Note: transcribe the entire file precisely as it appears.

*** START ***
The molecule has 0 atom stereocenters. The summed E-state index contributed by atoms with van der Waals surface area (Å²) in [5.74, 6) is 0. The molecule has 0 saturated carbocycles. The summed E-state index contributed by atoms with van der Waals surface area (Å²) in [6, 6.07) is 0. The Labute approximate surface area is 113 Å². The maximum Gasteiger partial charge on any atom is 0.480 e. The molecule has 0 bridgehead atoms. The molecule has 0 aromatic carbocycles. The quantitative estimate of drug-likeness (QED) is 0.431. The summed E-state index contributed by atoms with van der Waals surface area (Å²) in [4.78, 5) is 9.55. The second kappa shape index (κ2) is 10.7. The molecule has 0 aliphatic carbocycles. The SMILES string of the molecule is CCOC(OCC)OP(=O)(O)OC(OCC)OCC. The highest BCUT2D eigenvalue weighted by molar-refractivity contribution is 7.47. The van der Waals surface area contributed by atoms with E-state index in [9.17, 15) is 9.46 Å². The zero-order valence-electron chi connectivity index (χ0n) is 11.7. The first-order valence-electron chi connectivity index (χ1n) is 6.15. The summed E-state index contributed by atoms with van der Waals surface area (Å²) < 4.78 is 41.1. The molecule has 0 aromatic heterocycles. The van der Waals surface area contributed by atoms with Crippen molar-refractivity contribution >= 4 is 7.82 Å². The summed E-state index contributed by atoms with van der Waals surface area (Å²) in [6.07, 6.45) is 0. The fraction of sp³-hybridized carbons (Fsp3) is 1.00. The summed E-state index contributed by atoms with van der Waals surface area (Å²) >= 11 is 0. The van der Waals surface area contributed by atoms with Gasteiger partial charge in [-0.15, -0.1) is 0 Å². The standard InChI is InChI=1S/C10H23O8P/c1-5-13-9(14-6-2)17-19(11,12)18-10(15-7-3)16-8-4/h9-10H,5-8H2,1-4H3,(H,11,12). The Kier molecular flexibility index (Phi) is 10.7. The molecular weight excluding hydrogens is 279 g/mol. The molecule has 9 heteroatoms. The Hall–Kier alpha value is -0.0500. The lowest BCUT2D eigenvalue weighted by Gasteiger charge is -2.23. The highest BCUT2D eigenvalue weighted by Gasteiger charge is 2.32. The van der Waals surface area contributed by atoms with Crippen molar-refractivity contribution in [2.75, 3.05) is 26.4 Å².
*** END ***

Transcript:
The molecule has 0 atom stereocenters. The summed E-state index contributed by atoms with van der Waals surface area (Å²) in [5.74, 6) is 0. The molecule has 0 saturated carbocycles. The summed E-state index contributed by atoms with van der Waals surface area (Å²) in [6, 6.07) is 0. The Labute approximate surface area is 113 Å². The maximum Gasteiger partial charge on any atom is 0.480 e. The molecule has 0 bridgehead atoms. The molecule has 0 aromatic carbocycles. The quantitative estimate of drug-likeness (QED) is 0.431. The summed E-state index contributed by atoms with van der Waals surface area (Å²) in [4.78, 5) is 9.55. The second kappa shape index (κ2) is 10.7. The molecule has 0 aliphatic carbocycles. The SMILES string of the molecule is CCOC(OCC)OP(=O)(O)OC(OCC)OCC. The highest BCUT2D eigenvalue weighted by molar-refractivity contribution is 7.47. The van der Waals surface area contributed by atoms with E-state index in [9.17, 15) is 9.46 Å². The zero-order valence-electron chi connectivity index (χ0n) is 11.7. The first-order valence-electron chi connectivity index (χ1n) is 6.15. The summed E-state index contributed by atoms with van der Waals surface area (Å²) < 4.78 is 41.1. The molecule has 0 aromatic heterocycles. The van der Waals surface area contributed by atoms with Crippen molar-refractivity contribution >= 4 is 7.82 Å². The summed E-state index contributed by atoms with van der Waals surface area (Å²) in [6.07, 6.45) is 0. The fraction of sp³-hybridized carbons (Fsp3) is 1.00. The summed E-state index contributed by atoms with van der Waals surface area (Å²) >= 11 is 0. The van der Waals surface area contributed by atoms with Gasteiger partial charge in [-0.15, -0.1) is 0 Å². The standard InChI is InChI=1S/C10H23O8P/c1-5-13-9(14-6-2)17-19(11,12)18-10(15-7-3)16-8-4/h9-10H,5-8H2,1-4H3,(H,11,12). The Kier molecular flexibility index (Phi) is 10.7. The molecular weight excluding hydrogens is 279 g/mol. The molecule has 9 heteroatoms. The Hall–Kier alpha value is -0.0500. The lowest BCUT2D eigenvalue weighted by Gasteiger charge is -2.23. The highest BCUT2D eigenvalue weighted by Gasteiger charge is 2.32. The van der Waals surface area contributed by atoms with Crippen molar-refractivity contribution in [2.75, 3.05) is 26.4 Å².